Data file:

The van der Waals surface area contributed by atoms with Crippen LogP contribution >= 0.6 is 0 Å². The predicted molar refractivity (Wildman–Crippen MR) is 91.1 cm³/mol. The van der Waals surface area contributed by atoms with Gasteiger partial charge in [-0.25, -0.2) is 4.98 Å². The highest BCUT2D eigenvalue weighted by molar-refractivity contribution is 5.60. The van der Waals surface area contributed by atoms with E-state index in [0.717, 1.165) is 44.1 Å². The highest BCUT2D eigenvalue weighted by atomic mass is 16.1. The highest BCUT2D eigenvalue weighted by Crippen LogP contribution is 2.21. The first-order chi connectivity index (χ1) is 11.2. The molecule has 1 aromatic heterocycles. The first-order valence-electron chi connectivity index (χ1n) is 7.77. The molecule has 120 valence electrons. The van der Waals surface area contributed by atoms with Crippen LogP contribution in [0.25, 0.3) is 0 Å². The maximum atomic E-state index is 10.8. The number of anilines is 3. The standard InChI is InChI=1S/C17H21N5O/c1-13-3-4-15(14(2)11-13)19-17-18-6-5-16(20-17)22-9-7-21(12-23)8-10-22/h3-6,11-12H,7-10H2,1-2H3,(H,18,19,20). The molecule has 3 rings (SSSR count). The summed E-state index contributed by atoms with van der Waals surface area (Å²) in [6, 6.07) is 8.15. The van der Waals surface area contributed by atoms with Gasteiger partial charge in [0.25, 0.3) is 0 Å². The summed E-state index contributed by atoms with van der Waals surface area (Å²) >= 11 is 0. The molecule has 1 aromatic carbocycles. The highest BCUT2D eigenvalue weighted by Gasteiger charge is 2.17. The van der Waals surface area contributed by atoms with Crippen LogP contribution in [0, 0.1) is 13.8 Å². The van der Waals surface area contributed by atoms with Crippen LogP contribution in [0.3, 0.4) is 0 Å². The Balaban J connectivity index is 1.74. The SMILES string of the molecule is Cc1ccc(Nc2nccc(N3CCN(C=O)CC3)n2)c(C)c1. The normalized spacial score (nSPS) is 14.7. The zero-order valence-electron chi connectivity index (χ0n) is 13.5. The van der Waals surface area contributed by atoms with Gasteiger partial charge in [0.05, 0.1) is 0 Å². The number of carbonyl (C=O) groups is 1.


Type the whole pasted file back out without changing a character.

The van der Waals surface area contributed by atoms with Crippen LogP contribution >= 0.6 is 0 Å². The predicted molar refractivity (Wildman–Crippen MR) is 91.1 cm³/mol. The van der Waals surface area contributed by atoms with Gasteiger partial charge in [-0.25, -0.2) is 4.98 Å². The highest BCUT2D eigenvalue weighted by molar-refractivity contribution is 5.60. The van der Waals surface area contributed by atoms with E-state index in [0.717, 1.165) is 44.1 Å². The highest BCUT2D eigenvalue weighted by atomic mass is 16.1. The highest BCUT2D eigenvalue weighted by Crippen LogP contribution is 2.21. The first-order chi connectivity index (χ1) is 11.2. The molecule has 1 aromatic heterocycles. The first-order valence-electron chi connectivity index (χ1n) is 7.77. The molecule has 120 valence electrons. The van der Waals surface area contributed by atoms with Crippen LogP contribution in [0.25, 0.3) is 0 Å². The maximum atomic E-state index is 10.8. The number of anilines is 3. The standard InChI is InChI=1S/C17H21N5O/c1-13-3-4-15(14(2)11-13)19-17-18-6-5-16(20-17)22-9-7-21(12-23)8-10-22/h3-6,11-12H,7-10H2,1-2H3,(H,18,19,20). The molecule has 3 rings (SSSR count). The summed E-state index contributed by atoms with van der Waals surface area (Å²) in [6, 6.07) is 8.15. The van der Waals surface area contributed by atoms with Gasteiger partial charge in [0.25, 0.3) is 0 Å². The summed E-state index contributed by atoms with van der Waals surface area (Å²) >= 11 is 0. The molecule has 1 aromatic carbocycles. The highest BCUT2D eigenvalue weighted by Gasteiger charge is 2.17. The van der Waals surface area contributed by atoms with Crippen LogP contribution in [0, 0.1) is 13.8 Å². The van der Waals surface area contributed by atoms with Crippen LogP contribution in [0.3, 0.4) is 0 Å². The Balaban J connectivity index is 1.74. The SMILES string of the molecule is Cc1ccc(Nc2nccc(N3CCN(C=O)CC3)n2)c(C)c1. The normalized spacial score (nSPS) is 14.7. The zero-order valence-electron chi connectivity index (χ0n) is 13.5. The van der Waals surface area contributed by atoms with Gasteiger partial charge in [0.05, 0.1) is 0 Å². The number of carbonyl (C=O) groups is 1.